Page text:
Manufacturing companies in Connecticut say that, for most of them, doing business is becoming more expensive, according to a new report from the Connecticut Business and Industry Association (CBIA).
CBIA publishes the Connecticut Manufacturing Report annually, attempting to get an overall view of the manufacturing industry in the state and the challenges facing business owners. The 2023 version of this report was published on Wednesday.
According to this year’s report, which includes data through July of 2023, of the state’s more than 4,500 manufacturing companies, 91% say it is getting more expensive to do business in Connecticut. 77% of Connecticut manufacturers reported profits in 2022, an increase from 67% in 2021. 66% of manufacturers expect a profitable 2023. Manufacturing output has also grown above pre-pandemic levels.
Among the reasons for these rising expenses are an increase in labor costs, high energy prices, and high taxes on businesses. According to CBIA, manufacturing in the state provided $292.3 billion in sales and use taxes and $178 billion in 2020 (more recent numbers were not available). Labor costs and taxes were among the largest reasons a company headquartered in Connecticut would locate all or part of actual production elsewhere.
Companies also noted that supply chain issues and inflation, which have caused problems for businesses and consumers since the COVID-19 pandemic began in March 2020, remain an issue for 87% of companies. To deal with the problem, many businesses say they have found backup suppliers or increased costs.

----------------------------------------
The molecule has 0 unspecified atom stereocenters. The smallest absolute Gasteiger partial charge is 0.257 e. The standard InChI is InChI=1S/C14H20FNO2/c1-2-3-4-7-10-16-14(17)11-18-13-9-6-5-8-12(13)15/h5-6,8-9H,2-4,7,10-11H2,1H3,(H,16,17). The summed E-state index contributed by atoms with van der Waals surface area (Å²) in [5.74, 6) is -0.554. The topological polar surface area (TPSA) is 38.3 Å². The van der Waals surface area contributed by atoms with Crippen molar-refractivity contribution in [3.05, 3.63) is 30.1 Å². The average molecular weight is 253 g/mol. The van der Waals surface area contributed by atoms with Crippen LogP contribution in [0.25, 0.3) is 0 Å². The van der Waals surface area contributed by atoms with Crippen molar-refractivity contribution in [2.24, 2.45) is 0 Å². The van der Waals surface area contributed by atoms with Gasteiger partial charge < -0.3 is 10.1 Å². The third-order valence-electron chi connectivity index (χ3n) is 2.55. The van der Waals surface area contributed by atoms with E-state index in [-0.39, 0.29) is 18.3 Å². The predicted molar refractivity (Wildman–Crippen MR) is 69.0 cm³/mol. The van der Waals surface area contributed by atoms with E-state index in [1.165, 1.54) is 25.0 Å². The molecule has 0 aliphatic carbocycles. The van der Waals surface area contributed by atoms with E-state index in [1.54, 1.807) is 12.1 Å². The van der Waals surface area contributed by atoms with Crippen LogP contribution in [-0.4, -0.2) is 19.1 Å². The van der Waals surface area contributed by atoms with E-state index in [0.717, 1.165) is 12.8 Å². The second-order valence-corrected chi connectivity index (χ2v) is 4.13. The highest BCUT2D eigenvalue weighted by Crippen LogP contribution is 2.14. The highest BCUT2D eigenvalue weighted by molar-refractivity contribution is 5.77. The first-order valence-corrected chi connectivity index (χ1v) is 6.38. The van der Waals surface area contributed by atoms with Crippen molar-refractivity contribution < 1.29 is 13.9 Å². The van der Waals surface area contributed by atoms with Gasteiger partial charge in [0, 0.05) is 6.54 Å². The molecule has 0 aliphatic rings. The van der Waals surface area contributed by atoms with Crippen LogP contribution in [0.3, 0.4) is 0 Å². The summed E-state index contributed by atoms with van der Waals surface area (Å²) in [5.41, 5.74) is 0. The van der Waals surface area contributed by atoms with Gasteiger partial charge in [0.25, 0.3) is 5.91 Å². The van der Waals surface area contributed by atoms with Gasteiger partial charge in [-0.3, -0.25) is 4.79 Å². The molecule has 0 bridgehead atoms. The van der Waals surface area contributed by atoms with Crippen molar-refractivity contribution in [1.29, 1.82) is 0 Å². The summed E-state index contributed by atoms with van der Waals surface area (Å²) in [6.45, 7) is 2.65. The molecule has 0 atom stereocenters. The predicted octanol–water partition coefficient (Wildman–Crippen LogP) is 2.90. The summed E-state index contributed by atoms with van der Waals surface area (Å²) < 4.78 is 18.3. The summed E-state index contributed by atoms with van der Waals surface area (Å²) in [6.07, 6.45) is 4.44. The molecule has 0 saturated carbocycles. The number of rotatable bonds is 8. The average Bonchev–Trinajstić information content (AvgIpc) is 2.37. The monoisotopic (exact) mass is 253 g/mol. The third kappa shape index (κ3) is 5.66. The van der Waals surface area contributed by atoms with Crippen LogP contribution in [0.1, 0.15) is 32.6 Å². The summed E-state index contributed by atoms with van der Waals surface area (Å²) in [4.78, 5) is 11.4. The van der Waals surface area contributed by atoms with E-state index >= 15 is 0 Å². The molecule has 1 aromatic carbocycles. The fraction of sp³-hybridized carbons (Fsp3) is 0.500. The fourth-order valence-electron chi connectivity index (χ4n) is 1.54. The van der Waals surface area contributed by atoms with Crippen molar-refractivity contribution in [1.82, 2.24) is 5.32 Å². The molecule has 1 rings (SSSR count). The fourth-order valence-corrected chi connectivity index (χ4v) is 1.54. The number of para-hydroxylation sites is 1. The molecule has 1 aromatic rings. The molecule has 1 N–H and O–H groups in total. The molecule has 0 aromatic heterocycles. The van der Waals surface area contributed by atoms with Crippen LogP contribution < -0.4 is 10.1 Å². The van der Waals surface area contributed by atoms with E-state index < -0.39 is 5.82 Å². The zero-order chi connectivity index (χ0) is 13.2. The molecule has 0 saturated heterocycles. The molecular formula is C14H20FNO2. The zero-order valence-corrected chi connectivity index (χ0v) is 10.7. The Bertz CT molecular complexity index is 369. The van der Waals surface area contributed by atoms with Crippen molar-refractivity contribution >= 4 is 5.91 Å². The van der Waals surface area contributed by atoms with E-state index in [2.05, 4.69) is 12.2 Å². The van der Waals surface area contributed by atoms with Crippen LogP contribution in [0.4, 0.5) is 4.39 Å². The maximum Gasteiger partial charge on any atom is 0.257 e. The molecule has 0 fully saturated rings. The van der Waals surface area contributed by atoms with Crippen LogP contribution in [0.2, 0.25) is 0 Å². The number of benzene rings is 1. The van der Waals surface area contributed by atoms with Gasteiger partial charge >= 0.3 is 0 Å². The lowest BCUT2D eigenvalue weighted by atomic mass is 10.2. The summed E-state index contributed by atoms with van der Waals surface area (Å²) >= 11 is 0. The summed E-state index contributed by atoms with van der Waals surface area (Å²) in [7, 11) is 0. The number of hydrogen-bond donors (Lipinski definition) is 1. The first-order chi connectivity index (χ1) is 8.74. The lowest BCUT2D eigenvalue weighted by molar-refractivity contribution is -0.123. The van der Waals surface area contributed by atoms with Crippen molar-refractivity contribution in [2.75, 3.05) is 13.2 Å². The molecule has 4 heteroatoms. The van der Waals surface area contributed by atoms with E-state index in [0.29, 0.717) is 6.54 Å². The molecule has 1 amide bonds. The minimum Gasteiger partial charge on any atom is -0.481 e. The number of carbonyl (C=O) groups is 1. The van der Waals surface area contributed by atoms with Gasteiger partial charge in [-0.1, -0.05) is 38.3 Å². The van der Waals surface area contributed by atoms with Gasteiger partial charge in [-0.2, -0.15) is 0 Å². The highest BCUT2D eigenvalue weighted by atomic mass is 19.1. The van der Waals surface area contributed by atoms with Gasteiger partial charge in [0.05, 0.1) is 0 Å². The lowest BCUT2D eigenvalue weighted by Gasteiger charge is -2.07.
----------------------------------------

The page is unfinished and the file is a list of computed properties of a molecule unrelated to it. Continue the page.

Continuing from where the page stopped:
In addition to rising costs, Connecticut manufacturers are also having trouble on the job front. Connecticut’s manufacturing job growth fell in 2023 to -0.9% of jobs, a much steeper slowing of the sector than national averages and the first drop since 2020.
Meanwhile, 86% of businesses say they’re having a hard time finding or retaining workers. Most (50%) say the problem is in hiring, while 35% say they’re struggling with both hiring and retention. As of August, there were 9,000 unfilled manufacturing positions in Connecticut.
The report blames the low workforce on three things: an aging population, stagnant population growth, and high cost of living. Companies, meanwhile, say that applicants often do not possess the necessary skills or expertise, or hiring managers had concerns about work ethic, reliability, and productivity. For applicants that do meet company standards, some businesses say pay is higher in other sectors or that they cannot meet an applicant’s salary demands.
As for the future, the CBIA is optimistic following the March 2023 release of the state’s Strategic Manufacturing Plan which “features ambitious job and GDP growth target rates.” The plan seeks to add 235,000 manufacturing jobs in the next 10 years and increase the percentage of the state’s GDP made up by manufacturing to 20% (it is currently about 10%) by 2029.